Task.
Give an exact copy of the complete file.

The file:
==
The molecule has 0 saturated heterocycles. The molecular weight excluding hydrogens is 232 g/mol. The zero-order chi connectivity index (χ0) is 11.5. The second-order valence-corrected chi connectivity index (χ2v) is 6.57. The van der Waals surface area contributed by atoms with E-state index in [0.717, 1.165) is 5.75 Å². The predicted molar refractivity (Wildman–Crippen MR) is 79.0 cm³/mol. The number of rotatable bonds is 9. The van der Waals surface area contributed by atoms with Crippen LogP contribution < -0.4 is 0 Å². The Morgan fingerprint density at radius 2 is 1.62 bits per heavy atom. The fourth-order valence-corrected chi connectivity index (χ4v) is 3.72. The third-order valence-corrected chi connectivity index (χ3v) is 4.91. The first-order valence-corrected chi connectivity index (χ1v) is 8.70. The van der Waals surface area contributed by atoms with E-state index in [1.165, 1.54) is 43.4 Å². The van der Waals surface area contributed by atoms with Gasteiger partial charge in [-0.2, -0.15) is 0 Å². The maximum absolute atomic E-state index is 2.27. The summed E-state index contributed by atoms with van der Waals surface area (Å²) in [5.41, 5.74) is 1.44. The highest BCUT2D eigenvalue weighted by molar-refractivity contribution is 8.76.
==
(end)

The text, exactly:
The molecule has 0 saturated heterocycles. The molecular weight excluding hydrogens is 232 g/mol. The zero-order chi connectivity index (χ0) is 11.5. The second-order valence-corrected chi connectivity index (χ2v) is 6.57. The van der Waals surface area contributed by atoms with E-state index in [0.717, 1.165) is 5.75 Å². The predicted molar refractivity (Wildman–Crippen MR) is 79.0 cm³/mol. The number of rotatable bonds is 9. The van der Waals surface area contributed by atoms with Crippen LogP contribution < -0.4 is 0 Å². The Morgan fingerprint density at radius 2 is 1.62 bits per heavy atom. The fourth-order valence-corrected chi connectivity index (χ4v) is 3.72. The third-order valence-corrected chi connectivity index (χ3v) is 4.91. The first-order valence-corrected chi connectivity index (χ1v) is 8.70. The van der Waals surface area contributed by atoms with E-state index in [1.165, 1.54) is 43.4 Å². The van der Waals surface area contributed by atoms with Gasteiger partial charge in [-0.2, -0.15) is 0 Å². The maximum absolute atomic E-state index is 2.27. The summed E-state index contributed by atoms with van der Waals surface area (Å²) in [5.41, 5.74) is 1.44. The highest BCUT2D eigenvalue weighted by molar-refractivity contribution is 8.76.